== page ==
Hello fellow sewists! Seems like everybody is interested in making masks for the population. According to Mr. K, who is constantly keeping up on coronavirus news, consuming only info from experts, masks are going to be with us for a very long time. Remember how silly people in the airport wearing face masks seemed months and years ago? Well, they learned from experience and had the right idea, any protection is better than none.
I found this pattern on the University of Minnesota website, it’s a good one; tucks for a 3D fit, wire over the top edge to conform to your nose and a pocket for a filter. A PDF with instructions is here: DYI Face Masks
I tweaked the pattern a bit, it’s a quite large mask, fits Mr. K perfectly, so I graded the pattern for a medium size, fits me well and a small size for children. I changed the method of inserting wire across the top; the pattern instructed to thread the wire through a channel at the top, what a pain! Instead, I zig-zagged the wire onto the mask before closing it up:
I also changed the elastic from going around the ears to going around the head. This made the masks much more comfortable, and you’re less likely to touch your face to adjust for comfort. When you get to your safe zone, you can let the mask hang around your neck until it’s needed next. Quite the fashion accessory! I used fine quality, 100% cottons from my stash, and coffee filters for the pocket…so cute!
Let me know if you’d like a tutorial on making this most excellent mask!
My favorite Fall colors are burgundy and purple. Not sure if that came about from the Fall asters in the fields where I walk my dog or some beautiful fabric I ran across one time or another. Sure I like to add some orange and maybe yellow but rarely brown. I wanted burgundy planters to decorate either side of my front door, I had some metal ones bought at IKEA and not used, so I decided to paint!
To make the planter look more interesting, I sponged on a darker color with a metallic sheen:Voila! Perfect planters for my fall display. I bought the coleus at half price when annuals were on sale in August, planted the pots and put them under a tree in my back yard and they grew like weeds! (Can’t even see the planters, but I know they’re there!)
I always sew a lot of Christmas gifts. All year, my kids, husband and friends ask me to make things for them and usually I say “no”. Sewing is time consuming and I don’t have enough time to sew what I want for myself. After Thanksgiving, I devote the weeks until Christmas to making gifts. I’m rarely finished in time and often give a box of wrapped fabric with a promise to sew something. This year was particularly bad because we threw a graduation party for my daughter on December 20th. The party was great but it put me even more behind than usual and I’m just finishing my gifts now.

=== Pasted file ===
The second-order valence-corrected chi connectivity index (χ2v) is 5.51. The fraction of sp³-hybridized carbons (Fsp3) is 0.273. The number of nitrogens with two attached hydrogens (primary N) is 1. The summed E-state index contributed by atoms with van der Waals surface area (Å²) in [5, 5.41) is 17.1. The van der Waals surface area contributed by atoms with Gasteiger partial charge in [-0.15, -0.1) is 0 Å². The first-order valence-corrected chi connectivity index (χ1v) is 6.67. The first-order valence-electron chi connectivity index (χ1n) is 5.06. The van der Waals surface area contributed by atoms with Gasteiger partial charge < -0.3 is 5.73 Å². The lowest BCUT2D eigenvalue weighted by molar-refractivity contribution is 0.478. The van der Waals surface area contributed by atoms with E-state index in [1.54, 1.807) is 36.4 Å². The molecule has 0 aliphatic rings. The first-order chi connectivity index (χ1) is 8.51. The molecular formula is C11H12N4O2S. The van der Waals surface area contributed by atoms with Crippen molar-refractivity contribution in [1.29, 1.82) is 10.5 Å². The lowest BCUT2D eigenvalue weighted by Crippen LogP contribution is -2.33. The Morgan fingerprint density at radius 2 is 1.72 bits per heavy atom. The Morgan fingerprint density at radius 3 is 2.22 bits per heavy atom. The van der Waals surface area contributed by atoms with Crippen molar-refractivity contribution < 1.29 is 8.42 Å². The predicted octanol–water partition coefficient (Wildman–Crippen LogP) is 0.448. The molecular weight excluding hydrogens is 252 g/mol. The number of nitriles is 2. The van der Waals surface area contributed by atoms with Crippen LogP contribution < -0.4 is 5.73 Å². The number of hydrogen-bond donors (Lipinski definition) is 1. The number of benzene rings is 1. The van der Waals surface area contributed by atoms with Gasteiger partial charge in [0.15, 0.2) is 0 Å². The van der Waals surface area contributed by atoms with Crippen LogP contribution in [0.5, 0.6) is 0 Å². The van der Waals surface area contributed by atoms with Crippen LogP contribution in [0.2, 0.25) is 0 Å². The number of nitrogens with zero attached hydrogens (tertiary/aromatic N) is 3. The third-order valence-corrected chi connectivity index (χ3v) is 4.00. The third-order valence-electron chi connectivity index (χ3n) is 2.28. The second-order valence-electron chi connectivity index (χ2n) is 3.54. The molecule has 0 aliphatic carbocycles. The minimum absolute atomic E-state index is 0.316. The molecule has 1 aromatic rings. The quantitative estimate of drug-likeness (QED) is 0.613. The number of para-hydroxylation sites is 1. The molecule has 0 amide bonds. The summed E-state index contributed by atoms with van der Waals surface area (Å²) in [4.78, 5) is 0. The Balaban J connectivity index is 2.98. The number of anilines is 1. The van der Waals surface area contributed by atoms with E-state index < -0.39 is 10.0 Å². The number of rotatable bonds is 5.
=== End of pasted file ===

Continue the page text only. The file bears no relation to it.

For this dress, I used Vogue 1462, by Donna Karan. It’s a shirt pattern that I lengthened a little and I added a belt. The pattern went together very nicely and it has an easy, full fit.
On a trip to Germany last summer, I bought a shirt with a very small collar that looks so cool to me. Most blouse patterns have huge collars but this one looked small in the sketch on the back of the pattern envelope. It turned out to be quite big, but I like the rounded shape. I have given her the dress, so I can’t take better pictures, but she promised to send me a picture of her wearing it, which I will post.
I ordered the flannel from Fabric.com, they don’t have the same plaid anymore. It was nice to work with, I meticulously matched the plaids, so it must be a pretty well woven fabric to be able to do that.
I used a new method to attach the collar band, it turned-out well. Found it on a cute blog, Four Square Walls. Instead of constructing the collar band first and then attaching it, you attach the underside collar band to the neckline and then construct the band. It makes it easier to end the collar band at exactly the edge of the front band. Always love to learn a new technique, thanks Andrea!